October 11th marks the International Day of the Girl Child, a day to promote the rights of girls and address the unique challenges they face. It will also mark the 179th day since more than 270 Nigerian girls were awakened by gunfire and kidnapped from their Chibok boarding school by Boko Haram.
In the meantime, at least 11 parents of the kidnapped girls have been killed by militants or illness, and the girls' hometown remains in danger. At least five towns in northeastern Nigeria have been taken over by Boko Haram, although the military says it has won some of these back. Three smaller groups of girls as well as dozens of boys and young men have been kidnapped, and more than 2,100 people have been killed.
In the initial days of the search, a Nigerian official claimed he knew where the girls were being held. A month later, American surveillance planes spotted a group that officials believed to be the girls. And in June, a mediator said that a deal to free the girls had fallen apart.
Surely, October 11th must also be a rallying call to #bringbackourgirls. Let the day remind the world of the school girls' horror, nightmare and terror attack, ensure that these young girls are not forgotten, and the need to fight for their safe return to their parents' waiting arms. And let it be a day to demand answers how we ensure that such a brutal attack never happens again.
In late May, the U.S. sent 80 troops for an aerial search from neighboring Chad and as of mid-September, the troops were still in Chad and the U.S. had surveillance flights looking for the girls each week.
What has Canada done? After writing an article, a letter to the Minister, and order paper question asking "what specific resources has Canada sent to Nigeria to help search for the Nigerian schoolgirls, and for each resource, what is (i) the monetary value of the contribution, (ii) the date the resource was on the ground in Nigeria, (iii) the date until which the resource will stay", this is what I received: "Canada offered Nigeria support. Canada deployed a team to Nigeria to liaise with our colleagues from the U.K., the U.S. and France to support the Government of Nigeria's efforts to locate the girls. The team was also supporting our High Commission in Abuja to provide extra resources in dealing with the crisis. The team was in Nigeria from May to June 2014."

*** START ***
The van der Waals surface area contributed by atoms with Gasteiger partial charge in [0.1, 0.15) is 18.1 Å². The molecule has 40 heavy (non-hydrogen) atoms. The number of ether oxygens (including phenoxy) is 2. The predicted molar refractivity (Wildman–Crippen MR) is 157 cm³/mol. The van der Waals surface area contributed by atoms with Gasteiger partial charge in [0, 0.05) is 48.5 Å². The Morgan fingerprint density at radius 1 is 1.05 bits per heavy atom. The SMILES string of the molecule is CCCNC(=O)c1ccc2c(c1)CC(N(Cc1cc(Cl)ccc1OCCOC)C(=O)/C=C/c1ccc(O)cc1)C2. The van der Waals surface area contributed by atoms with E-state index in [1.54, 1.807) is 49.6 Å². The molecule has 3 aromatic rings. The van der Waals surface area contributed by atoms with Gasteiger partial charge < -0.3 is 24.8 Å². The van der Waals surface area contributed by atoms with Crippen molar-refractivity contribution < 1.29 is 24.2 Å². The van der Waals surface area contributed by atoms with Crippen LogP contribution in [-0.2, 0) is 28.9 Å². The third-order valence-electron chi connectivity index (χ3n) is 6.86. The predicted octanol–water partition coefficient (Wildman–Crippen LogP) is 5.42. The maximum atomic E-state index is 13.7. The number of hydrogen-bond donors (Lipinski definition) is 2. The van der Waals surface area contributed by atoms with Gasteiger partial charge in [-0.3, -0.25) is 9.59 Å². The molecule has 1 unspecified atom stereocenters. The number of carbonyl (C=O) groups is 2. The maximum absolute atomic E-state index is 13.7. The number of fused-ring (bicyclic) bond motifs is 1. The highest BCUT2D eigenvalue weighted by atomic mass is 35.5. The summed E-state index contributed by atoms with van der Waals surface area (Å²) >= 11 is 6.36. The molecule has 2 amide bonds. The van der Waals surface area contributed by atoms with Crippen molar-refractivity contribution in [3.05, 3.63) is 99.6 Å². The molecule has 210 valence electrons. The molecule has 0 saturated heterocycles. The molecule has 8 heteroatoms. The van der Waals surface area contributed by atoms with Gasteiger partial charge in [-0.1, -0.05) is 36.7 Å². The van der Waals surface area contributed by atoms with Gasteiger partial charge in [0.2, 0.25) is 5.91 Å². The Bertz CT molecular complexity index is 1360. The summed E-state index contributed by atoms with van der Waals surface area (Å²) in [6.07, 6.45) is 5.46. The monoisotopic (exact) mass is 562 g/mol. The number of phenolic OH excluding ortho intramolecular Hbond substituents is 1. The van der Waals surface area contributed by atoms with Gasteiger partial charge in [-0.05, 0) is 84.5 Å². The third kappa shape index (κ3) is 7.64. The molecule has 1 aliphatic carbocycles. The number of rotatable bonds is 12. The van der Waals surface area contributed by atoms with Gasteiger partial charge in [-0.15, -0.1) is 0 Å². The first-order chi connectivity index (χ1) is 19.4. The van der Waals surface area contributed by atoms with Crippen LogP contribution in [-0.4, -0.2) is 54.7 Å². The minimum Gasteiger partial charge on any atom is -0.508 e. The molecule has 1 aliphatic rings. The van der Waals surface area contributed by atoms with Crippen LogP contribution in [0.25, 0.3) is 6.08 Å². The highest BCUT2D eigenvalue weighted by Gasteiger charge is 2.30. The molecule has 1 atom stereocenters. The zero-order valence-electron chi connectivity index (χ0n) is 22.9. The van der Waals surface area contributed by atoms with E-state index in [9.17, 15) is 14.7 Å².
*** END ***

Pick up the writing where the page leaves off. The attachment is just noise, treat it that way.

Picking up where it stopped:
That is not enough. On this International Day of the Girl Child, let us remember that many more Nigerian teenage girls have been taken hostage since April and let us all remember that violence against adolescent girls is all too common and tragically tolerated, often because of pervasive gender inequality. Emotional, physical and sexual violence is frequently perpetrated by those closest to young girls. The effects last for lifetimes and even extend to future generations.
Together, let's fight for more action to return the school girls to their families, and let's all work to end the scourge of violence. It is in all our hands to ensure that adolescent girls live is a safe and supportive environment that provides them with the opportunities to thrive.
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